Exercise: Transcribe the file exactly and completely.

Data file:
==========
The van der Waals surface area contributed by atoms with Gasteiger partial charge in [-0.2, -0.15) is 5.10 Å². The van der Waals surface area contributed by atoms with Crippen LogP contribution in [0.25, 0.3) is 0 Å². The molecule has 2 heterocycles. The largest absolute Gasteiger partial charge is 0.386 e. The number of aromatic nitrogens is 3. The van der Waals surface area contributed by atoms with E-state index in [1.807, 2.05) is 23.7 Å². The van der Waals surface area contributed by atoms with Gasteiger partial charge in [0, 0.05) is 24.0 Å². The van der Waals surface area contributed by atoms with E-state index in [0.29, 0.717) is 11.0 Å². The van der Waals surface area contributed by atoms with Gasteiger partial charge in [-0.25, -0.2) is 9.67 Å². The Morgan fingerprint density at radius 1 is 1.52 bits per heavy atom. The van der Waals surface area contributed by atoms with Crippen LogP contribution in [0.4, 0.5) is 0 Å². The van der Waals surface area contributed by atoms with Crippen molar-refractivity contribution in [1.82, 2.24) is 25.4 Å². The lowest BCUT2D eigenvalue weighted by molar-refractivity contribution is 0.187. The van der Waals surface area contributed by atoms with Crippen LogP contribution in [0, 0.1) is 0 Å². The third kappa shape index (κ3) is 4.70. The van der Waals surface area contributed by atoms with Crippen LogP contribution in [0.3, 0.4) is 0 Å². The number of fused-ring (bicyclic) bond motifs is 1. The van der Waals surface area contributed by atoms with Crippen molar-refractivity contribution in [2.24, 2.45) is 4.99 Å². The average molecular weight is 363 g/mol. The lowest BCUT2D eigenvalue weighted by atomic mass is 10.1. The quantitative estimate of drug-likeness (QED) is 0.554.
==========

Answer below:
The van der Waals surface area contributed by atoms with Gasteiger partial charge in [-0.2, -0.15) is 5.10 Å². The van der Waals surface area contributed by atoms with Crippen LogP contribution in [0.25, 0.3) is 0 Å². The molecule has 2 heterocycles. The largest absolute Gasteiger partial charge is 0.386 e. The number of aromatic nitrogens is 3. The van der Waals surface area contributed by atoms with E-state index in [1.807, 2.05) is 23.7 Å². The van der Waals surface area contributed by atoms with Gasteiger partial charge in [0, 0.05) is 24.0 Å². The van der Waals surface area contributed by atoms with E-state index in [0.29, 0.717) is 11.0 Å². The van der Waals surface area contributed by atoms with Gasteiger partial charge in [-0.25, -0.2) is 9.67 Å². The Morgan fingerprint density at radius 1 is 1.52 bits per heavy atom. The van der Waals surface area contributed by atoms with Crippen LogP contribution in [0.4, 0.5) is 0 Å². The van der Waals surface area contributed by atoms with Crippen molar-refractivity contribution in [1.82, 2.24) is 25.4 Å². The lowest BCUT2D eigenvalue weighted by molar-refractivity contribution is 0.187. The van der Waals surface area contributed by atoms with Crippen LogP contribution in [0, 0.1) is 0 Å². The third kappa shape index (κ3) is 4.70. The van der Waals surface area contributed by atoms with Crippen LogP contribution in [0.3, 0.4) is 0 Å². The number of fused-ring (bicyclic) bond motifs is 1. The van der Waals surface area contributed by atoms with Crippen molar-refractivity contribution in [2.24, 2.45) is 4.99 Å². The average molecular weight is 363 g/mol. The lowest BCUT2D eigenvalue weighted by atomic mass is 10.1. The quantitative estimate of drug-likeness (QED) is 0.554.